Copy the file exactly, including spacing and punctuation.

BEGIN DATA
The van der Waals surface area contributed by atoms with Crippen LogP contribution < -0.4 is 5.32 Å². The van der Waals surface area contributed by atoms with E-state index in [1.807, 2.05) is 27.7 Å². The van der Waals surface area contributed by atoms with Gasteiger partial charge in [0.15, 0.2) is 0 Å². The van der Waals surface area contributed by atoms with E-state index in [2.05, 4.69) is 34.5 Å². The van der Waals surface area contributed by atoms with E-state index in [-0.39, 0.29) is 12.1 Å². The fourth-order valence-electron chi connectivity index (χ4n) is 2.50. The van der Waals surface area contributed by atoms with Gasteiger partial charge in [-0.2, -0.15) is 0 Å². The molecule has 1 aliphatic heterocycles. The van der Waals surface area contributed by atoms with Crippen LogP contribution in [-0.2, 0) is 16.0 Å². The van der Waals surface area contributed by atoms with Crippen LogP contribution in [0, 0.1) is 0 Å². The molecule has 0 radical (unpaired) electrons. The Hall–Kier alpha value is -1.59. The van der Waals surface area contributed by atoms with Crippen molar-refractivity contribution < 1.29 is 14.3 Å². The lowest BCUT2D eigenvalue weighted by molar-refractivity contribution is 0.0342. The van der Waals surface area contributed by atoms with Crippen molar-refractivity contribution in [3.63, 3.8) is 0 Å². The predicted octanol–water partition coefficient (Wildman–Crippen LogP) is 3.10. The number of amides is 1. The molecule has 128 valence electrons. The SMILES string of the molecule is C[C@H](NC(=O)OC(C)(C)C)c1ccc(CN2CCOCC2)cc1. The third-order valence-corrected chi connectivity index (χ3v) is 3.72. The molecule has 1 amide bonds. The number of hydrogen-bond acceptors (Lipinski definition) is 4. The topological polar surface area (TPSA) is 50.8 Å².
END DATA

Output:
The van der Waals surface area contributed by atoms with Crippen LogP contribution < -0.4 is 5.32 Å². The van der Waals surface area contributed by atoms with E-state index in [1.807, 2.05) is 27.7 Å². The van der Waals surface area contributed by atoms with Gasteiger partial charge in [0.15, 0.2) is 0 Å². The van der Waals surface area contributed by atoms with E-state index in [2.05, 4.69) is 34.5 Å². The van der Waals surface area contributed by atoms with E-state index in [-0.39, 0.29) is 12.1 Å². The fourth-order valence-electron chi connectivity index (χ4n) is 2.50. The van der Waals surface area contributed by atoms with Gasteiger partial charge in [-0.2, -0.15) is 0 Å². The molecule has 1 aliphatic heterocycles. The van der Waals surface area contributed by atoms with Crippen LogP contribution in [-0.2, 0) is 16.0 Å². The van der Waals surface area contributed by atoms with Crippen LogP contribution in [0, 0.1) is 0 Å². The molecule has 0 radical (unpaired) electrons. The Hall–Kier alpha value is -1.59. The van der Waals surface area contributed by atoms with Crippen molar-refractivity contribution < 1.29 is 14.3 Å². The lowest BCUT2D eigenvalue weighted by molar-refractivity contribution is 0.0342. The van der Waals surface area contributed by atoms with Crippen molar-refractivity contribution in [3.63, 3.8) is 0 Å². The predicted octanol–water partition coefficient (Wildman–Crippen LogP) is 3.10. The number of amides is 1. The molecule has 128 valence electrons. The SMILES string of the molecule is C[C@H](NC(=O)OC(C)(C)C)c1ccc(CN2CCOCC2)cc1. The third-order valence-corrected chi connectivity index (χ3v) is 3.72. The molecule has 1 amide bonds. The number of hydrogen-bond acceptors (Lipinski definition) is 4. The topological polar surface area (TPSA) is 50.8 Å².